A defendant can submit an ex parte request for investigative services under § 3006A(e) of the CJA if he is unable to afford them. If the court finds that the services are "necessary and that the person is financially unable to obtain them," the court shall authorize the services. Id. Under the statute any request for over $1,600 must be certified by the district court or magistrate judge and approved by the chief judge of the circuit. District court action on the request is committed to its discretion, and "[d]enial or limitation of funds is not grounds for reversal absent a showing of prejudice." United States v. Bledsoe, 674 F.2d 647, 668 (8th Cir.1982), cert. denied, 459 U.S. 1040, 103 S.Ct. 456, 74 L.Ed.2d 608 (1982). The defendant bears the burden of demonstrating that expert services are necessary. United States v. Valverde, 846 F.2d 513, 517 (8th Cir.1988).
Although Obasi has the right to appeal an individual judge's ruling on his request for funds under the CJA, the situation is different in respect to the decision of the chief judge of the circuit because that judge is acting in an administrative capacity when reviewing the request rather than performing a judicial function. See United States v. Johnson, 391 F.3d 946, 948-49 (8th Cir.2004), judgment vacated and remanded (2005); United States v. D'Andrea, 612 F.2d 1386, 1387-88 (7th Cir.1980). Although a petition for rehearing is available to challenge a determination by an individual circuit judge and the district court decision is subject to appeal, a determination by the chief circuit judge can only be challenged by seeking reconsideration or mandamus in the Supreme Court. See D'Andrea, 612 F.2d at 1387-88. In our unvacated opinion in Johnson, we agreed with the reasoning in D'Andrea and held that:
The chief judge's decision is neither "a final decision of the district court" under 28 U.S.C. § 1291, nor an appealable interlocutory order under 28 U.S.C. § 1292. It is instead an administrative decision that is beyond our jurisdiction.
Johnson, 391 F.3d at 949. We agree with the jurisdictional analysis in these cases.
Although jurisdiction is lacking over Obasi's attempted appeal of the CJA decision by the chief circuit judge, we do have jurisdiction over district court decisions on funding requests under 18 U.S.C. § 3006A(e) and we review them for abuse of discretion. See Johnson, 391 F.3d at 949 n. 4. In order to prevail on his challenge, Obasi must show that the action of the district court prejudiced him. Id. (citing United States v. Bledsoe, 674 F.2d 647, 668 (8th Cir.1982); United States v. Bertling, 370 F.3d 818, 820-21 (8th Cir.2004)).
Obasi's written funding request only named individuals and institutions from which evidence might be obtained. It did not specify what evidence was needed or justify the amount of funds requested. Counsel said only that he needed travel funds for "additional investigation [in California] concerning Mr. Obasi's investment business, his contacts there, and [to] obtain witnesses located in California." Despite further opportunities before the district court during pretrial and posttrial proceedings, he failed to detail the materials he sought and presented only minimal declarations about their relevance although his offer of proof in his motion for a new trial was somewhat more specific than his earlier descriptions.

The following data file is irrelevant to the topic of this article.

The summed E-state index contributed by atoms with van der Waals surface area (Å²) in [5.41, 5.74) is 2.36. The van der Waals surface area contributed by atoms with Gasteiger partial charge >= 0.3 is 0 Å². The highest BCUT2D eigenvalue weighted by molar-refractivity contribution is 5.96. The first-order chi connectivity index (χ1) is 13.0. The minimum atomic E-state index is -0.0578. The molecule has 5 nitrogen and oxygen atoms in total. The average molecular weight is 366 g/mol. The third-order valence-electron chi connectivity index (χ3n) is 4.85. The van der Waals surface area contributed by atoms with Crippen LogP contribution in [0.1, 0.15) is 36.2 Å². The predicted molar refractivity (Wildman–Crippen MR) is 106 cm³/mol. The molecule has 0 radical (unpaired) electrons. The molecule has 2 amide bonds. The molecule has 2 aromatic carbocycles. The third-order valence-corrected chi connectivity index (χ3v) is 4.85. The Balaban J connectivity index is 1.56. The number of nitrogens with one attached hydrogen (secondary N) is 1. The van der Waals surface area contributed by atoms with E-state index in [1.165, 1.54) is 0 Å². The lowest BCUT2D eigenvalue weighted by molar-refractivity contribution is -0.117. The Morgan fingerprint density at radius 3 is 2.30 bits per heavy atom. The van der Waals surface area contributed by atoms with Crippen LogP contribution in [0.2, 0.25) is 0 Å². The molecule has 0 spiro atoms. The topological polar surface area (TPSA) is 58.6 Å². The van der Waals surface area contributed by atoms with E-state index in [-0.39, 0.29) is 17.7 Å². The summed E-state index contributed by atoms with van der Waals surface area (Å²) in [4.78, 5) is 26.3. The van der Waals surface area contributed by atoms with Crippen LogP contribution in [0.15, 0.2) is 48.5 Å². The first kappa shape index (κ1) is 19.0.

Obasi has similarly failed to present on appeal a specific account of his investigative needs or any prejudice suffered. Instead he has simply repeated the general subjects mentioned in his ex parte request and a need for "communications about and advertising from Excelsior Bank and its officers tending to demonstrate that the bank did indeed advertise and represent to Defendant and others that it was a legitimate, approved banking institution and that its deposits were insured and guaranteed." Obasi did not request subpoenas for California witnesses, issue discovery requests, or seek to depose bank officers or employees. The failure to renew the funding request, to clarify the importance of the records, or to seek the records by other means, see United States v. Kasto, 584 F.2d 268, 273-74 (8th Cir.1978), cert. denied, 440 U.S. 930, 99 S.Ct. 1267, 59 L.Ed.2d 486 (1979), undercuts Obasi's claim that more funds were necessary or that he was prejudiced by the district court's failure to approve further funding. Obasi has not shown any violation of his constitutional rights.
On appeal Obasi continues his challenge to the Excelsior Bank records as incomplete, as well as his attack on their authenticity and accuracy. He claims that some of the documents appear to have been altered by expunging deposit and credit information and that the summaries were not prepared near the time of the recorded transactions as required under 18 U.S.C. § 3505. The government offered portions of the records into evidence to show the source of the funds which had been used to pay some investors and which had been represented as interest payments. The government responds that it made a sufficient showing that the wire transfer records were trustworthy and reliable. The records had been validly certified and had been prepared by Obasi himself, and they had been corroborated by Obasi's statements to Minnesota investors about interest payments and by witness testimony about these transfers. They were further supported by evidence showing receipt of the funds by banks in the United States. The government also points out that Obasi is arguing about the trustworthiness of business records which he himself introduced.